I knew that he had some sense of what love meant because he expressed love for his favorite stuffed animal friend that he sleeps with at night, his Dad, and his trash trucks and trash cans that he used to play with endlessly. In fact, there was a time when he told me that he didn’t love me and that he only loved his Dad. He would scream and growl at me yelling to leave him alone. He demanded his Dad at bedtime and when he hurt himself, refusing my love and affection. It seemed like he expressed every emotion for me with the exception of love.
Over time, I came to realize that he is overwhelmed when he feels the love I express for him to the point that all he can do is scream. I know this is why he can’t express love for me. He feels all of his emotions so deeply and powerfully that he isn’t comfortable with those feelings yet. I get it, I see it, I feel it.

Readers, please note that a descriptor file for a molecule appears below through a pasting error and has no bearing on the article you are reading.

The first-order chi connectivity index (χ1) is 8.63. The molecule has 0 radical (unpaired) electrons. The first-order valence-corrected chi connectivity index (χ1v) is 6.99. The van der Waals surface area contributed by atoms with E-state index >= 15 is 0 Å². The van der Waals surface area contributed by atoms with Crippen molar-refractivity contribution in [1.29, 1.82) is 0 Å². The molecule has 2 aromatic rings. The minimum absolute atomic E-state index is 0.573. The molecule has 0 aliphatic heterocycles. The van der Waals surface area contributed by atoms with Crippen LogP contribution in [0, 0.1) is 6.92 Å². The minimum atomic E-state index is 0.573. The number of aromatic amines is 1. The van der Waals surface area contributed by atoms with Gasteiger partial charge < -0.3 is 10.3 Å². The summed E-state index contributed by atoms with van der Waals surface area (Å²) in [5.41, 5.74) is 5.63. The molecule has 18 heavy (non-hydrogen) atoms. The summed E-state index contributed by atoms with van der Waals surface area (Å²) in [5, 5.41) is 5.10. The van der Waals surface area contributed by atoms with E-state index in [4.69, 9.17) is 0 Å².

But, my emotional mama heart still felt hurt. How do I hold back the one thing I am certain of…my love for him. It makes me cry just thinking about it. His reaction can be so harsh. It is like he is in pain when he feels my love. All I can do is give him the space his body is asking for.
This is why I am so humbled as a mother. Why I go to sleep at night emotionally spent, wondering to myself “why did I need this challenge?”, “why does my son refuse his mother’s love?”.
I didn’t dream about what being a mother would be like as a child or young adult like many women I’ve met. I just always knew I would be a mother. I knew I would make my son or daughter always feel better, because I would be there for them…really there. I knew, I would teach my children how to care, love, and be kind to nature and others. I knew it would be like nothing else I had ever done.